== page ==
Yeah, but we didn’t get signed until 1980. Wow, 40 years, that’s a long time!
It’s greatæthat you’re still able to do it, and still enjoy doing it. Have you seen any changes in the music industry or performing?
I’ve seen it get stale and then get a boot up the butt, and then get stale again. In the ’70s, it got a bit stale, then the Sex Pistols came along. It was good for a while and then toward the end of the ’80s, it started to get a bit stale, and then Nirvana came along. So now, we’re looking for another Nirvana or Sex Pistols, because it’s getting a bit stale again now.
Have you seen any other band that hints that they might be the next thing?
No. For a while, I thought the Killers could have been, but then–uh–they didn’t stir up enough.
Yeah, they were good.
Well, they are good.
Now it’s back to the sort of dance music with bad lyrics and it’s all machines and very impersonal. For the most part, you get people like Adele who stick out for the warmth and the passion, but for the most part, most of it is very vacuous and boring.
I think you can probably find more interesting things, unfortunately, in the small basements and warehouses and things like that than on the radio.
Yeah, the whole thing is, when it goes through a record company meat-grinder, they make it really palatable to sell to the most people, so it tends to get sterilized and played on the radio and force-fed to people. So yeah, you’ll probably find the better stuff in basements and small clubs. When the Furs first came out, college radio was a huge thing over here. Now, college radio is pretty bad. Back in the ’80s, college radio ruled.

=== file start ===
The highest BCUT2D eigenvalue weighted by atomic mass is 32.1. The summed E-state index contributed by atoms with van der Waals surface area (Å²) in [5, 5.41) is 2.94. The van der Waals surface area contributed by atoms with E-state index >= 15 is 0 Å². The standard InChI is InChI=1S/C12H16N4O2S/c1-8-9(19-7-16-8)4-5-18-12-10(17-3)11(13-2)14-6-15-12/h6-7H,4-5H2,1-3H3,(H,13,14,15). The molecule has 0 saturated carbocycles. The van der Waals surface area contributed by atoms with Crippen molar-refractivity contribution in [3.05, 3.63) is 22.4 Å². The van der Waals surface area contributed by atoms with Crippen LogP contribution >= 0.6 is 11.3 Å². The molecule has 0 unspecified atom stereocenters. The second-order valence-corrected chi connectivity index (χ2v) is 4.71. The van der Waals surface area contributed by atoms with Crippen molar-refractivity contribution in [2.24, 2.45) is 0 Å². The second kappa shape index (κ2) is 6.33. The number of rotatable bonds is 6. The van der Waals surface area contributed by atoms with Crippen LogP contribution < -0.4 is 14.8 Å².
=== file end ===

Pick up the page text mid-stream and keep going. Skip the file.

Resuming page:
Into the 90s too, as well.
Now it’s less and less college radio stations. They’re turning into more classic rock stations. There’s no outlet for really underground, experimental bands.
We have a local radio station here that helps push that but I don’t know how many cities have those.
Some people come along, though. I have trust in the underground music scene that something’s going to come along that’s going to surprise everybody.
That will be really exciting when it happens. Speaking of different styles of music, and the way things are going, the Psychedelic Furs have covered a lot of ground in terms of musical genres and are kind of hard to pin down. Is there any sound you’ve always wanted to try out that you haven’t gotten to yet?
Maybe an acoustic, not country, but an acoustic-y sort of album would be nice.
That would be nice. Have you brought that up with the other guys?
We’ve talked about it, about doing an album with one side electric and one side acoustic. It hasn’t happened yet, but in the future, it might.
Are you working on any other new things right now? Are you planning a new album?
Yeah, we’re actually working on recording, we’re writing for a new album, finally, and are hoping to record it early next year. We have the song ideas, we’re just fine-tuning them.